BUCKHANNON — Although most area pools are closed this summer, there are many other local places to beat the heat and have fun in the sun. Our state is fortunate to have over 2,000 miles of navigable streams and hundreds of lakes open for anglers, swimmers and boaters to enjoy – particularly local lakes, Stonewall Jackson and Stonecoal. With these activities, however, comes safety precautions.
Stonewall Jackson Lake Dam, Army Corp of Engineer Resource Manager Jeff Toler explained, “With any lake, there’s always safety hazards on the surface of the water and underneath of the water. This changes as the lake fluctuates up and down.”
He emphasized being aware of floating debris, as well as realizing there may be things under the surface that you cannot see – such as glass, fishing line and hooks, tree branches, etc. This debris can cause someone to get cut, snagged, or hung up – potentially resulting in drowning or other serious injuries.
The Army Corp of Engineers recommends using the buddy system in case you fall into trouble. However, they do not recommend jumping in to save someone, unless you’re trained to do so. It is possible to drown yourself in the process, if you haven’t been properly trained. Instead, they recommend “reach, throw, go.” This means reach for something, throw something out for them to grab, and go get help, Toller explained.
They also do not recommend swimming off the shore, due to the potential debris underneath the water. “If you’re going to swim in the lake off the shore, folks need to be aware of the potential hazards under the water and make a conscious decision based on that,” he stated.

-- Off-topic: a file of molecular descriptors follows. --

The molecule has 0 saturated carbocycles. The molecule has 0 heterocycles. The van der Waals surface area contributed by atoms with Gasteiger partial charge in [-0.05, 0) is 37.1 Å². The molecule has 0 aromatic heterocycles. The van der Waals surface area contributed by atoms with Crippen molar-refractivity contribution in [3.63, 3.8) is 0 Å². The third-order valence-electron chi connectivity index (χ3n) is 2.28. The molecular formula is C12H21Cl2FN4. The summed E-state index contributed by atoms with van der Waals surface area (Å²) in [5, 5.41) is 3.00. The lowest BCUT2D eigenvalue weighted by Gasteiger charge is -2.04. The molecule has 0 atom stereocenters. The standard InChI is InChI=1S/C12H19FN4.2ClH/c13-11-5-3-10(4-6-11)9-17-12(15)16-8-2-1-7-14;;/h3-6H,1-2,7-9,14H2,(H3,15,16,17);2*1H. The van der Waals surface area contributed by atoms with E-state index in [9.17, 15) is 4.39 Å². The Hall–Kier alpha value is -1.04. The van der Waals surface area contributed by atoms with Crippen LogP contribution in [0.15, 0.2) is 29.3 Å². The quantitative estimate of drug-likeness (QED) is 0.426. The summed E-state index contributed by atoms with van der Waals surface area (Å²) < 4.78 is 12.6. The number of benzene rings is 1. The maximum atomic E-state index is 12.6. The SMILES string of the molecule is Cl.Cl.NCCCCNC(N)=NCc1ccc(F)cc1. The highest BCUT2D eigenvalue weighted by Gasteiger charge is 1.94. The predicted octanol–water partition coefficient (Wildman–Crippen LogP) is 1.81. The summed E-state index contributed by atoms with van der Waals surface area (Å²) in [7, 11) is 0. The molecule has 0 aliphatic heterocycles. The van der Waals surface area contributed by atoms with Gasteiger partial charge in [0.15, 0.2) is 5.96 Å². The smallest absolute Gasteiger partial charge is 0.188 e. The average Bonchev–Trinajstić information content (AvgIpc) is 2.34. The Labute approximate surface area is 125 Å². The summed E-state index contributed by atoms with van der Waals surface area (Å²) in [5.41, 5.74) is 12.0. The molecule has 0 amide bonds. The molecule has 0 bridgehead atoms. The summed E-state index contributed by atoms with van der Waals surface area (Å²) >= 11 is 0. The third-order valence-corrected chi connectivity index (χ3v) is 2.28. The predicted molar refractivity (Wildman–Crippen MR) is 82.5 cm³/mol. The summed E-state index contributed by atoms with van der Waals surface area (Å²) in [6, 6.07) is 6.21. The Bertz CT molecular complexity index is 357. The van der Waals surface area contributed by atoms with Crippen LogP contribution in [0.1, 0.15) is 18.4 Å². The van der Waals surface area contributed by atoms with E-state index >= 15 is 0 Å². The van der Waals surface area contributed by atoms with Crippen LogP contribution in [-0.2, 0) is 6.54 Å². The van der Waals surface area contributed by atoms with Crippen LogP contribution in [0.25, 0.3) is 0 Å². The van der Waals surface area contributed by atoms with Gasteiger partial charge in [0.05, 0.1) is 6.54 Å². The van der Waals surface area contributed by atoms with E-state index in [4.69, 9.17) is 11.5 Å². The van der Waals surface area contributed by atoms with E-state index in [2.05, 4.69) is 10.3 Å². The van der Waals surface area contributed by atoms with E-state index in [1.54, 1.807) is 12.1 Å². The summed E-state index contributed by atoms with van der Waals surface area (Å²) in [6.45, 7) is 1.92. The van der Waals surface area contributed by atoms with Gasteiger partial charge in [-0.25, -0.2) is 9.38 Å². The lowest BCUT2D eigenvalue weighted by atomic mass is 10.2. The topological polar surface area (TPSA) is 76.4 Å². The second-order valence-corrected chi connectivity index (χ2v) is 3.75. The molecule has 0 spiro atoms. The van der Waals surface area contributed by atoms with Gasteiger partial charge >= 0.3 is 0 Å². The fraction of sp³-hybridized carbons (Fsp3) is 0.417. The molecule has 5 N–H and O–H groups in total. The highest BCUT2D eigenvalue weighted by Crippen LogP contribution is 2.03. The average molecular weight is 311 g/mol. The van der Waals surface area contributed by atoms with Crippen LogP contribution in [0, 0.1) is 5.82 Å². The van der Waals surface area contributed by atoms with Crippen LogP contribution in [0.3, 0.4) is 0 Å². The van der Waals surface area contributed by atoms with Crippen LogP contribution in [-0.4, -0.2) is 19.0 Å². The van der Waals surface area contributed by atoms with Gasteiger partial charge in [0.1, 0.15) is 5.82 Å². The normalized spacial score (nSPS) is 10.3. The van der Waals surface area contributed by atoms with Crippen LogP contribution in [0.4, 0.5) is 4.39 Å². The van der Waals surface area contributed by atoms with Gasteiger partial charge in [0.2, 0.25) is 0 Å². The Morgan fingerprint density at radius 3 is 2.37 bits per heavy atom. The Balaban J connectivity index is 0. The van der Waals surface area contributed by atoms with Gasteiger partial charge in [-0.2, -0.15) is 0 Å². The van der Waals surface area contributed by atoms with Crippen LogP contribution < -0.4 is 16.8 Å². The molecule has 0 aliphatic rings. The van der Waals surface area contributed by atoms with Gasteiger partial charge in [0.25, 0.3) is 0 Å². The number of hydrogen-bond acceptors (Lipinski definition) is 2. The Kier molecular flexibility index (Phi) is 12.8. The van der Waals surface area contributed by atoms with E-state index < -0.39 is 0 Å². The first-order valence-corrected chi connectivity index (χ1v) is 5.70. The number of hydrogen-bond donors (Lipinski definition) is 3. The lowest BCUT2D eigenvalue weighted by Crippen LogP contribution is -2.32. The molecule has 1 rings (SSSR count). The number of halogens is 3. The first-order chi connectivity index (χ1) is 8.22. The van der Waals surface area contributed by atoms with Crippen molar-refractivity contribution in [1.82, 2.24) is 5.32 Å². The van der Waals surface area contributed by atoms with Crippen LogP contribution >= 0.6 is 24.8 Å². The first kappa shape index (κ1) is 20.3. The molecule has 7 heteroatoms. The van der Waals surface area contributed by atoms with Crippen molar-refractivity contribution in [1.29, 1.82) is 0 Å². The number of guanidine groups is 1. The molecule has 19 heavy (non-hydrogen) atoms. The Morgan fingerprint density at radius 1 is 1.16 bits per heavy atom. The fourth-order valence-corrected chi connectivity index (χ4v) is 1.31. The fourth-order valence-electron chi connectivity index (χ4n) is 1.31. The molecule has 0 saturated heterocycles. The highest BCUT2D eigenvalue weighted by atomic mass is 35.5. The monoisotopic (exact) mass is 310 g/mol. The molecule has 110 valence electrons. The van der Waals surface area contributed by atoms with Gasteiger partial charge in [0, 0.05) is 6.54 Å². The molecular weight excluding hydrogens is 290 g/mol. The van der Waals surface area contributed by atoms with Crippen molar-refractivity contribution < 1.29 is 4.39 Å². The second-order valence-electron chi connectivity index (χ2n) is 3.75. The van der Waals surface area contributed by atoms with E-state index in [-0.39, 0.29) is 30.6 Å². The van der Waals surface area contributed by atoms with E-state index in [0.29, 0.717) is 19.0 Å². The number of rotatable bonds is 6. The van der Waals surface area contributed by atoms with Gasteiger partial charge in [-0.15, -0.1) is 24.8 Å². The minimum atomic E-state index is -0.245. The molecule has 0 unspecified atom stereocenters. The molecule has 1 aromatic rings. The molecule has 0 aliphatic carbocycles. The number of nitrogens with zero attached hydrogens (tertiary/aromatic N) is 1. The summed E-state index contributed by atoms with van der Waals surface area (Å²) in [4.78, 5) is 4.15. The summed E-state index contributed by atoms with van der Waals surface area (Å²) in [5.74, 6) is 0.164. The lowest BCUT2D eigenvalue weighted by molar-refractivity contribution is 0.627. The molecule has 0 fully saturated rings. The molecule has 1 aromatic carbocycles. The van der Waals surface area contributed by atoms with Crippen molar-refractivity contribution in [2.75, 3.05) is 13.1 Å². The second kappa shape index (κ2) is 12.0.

Jumping off bridges is illegal and could result in a fine. It is a safety hazard and jumping off bridges is absolutely prohibited.
At Stonecoal Lake, swimming is prohibited; however, people can fish, boat and kayak. When doing so, everyone on board must have a lifejacket, including when kayaking. WV Division of Natural Resources Captain Douglas A. Benson stated, “Lifejackets are important…make sure everyone has a Coast Guard approved wearable lifejacket and that they’re in serviceable condition.” For example, do not give a child an adult lifejacket.
“These lakes are what they are – nature,” Toller stated, and added “We need to treat them as such.” People must always practice safety, regardless of what lake they are on – the message is the same.
The Army Corp of Engineers is 100 percent about water safety, Toller explained. That is the prime product they give to their customers, especially over the summer.
He highly recommends that people are aware and understand the state and federal laws before entering the lake. “We care about our customers, the public, and we want to keep everyone safe,” Toller assured.
The WV DNR recommends being educated, being practiced, safe, sober and prepared when using West Virginia waterways. To learn more about boating safety, or to sign up for an in-person or online course, visit www.wvdnr.gov/enforce/boating.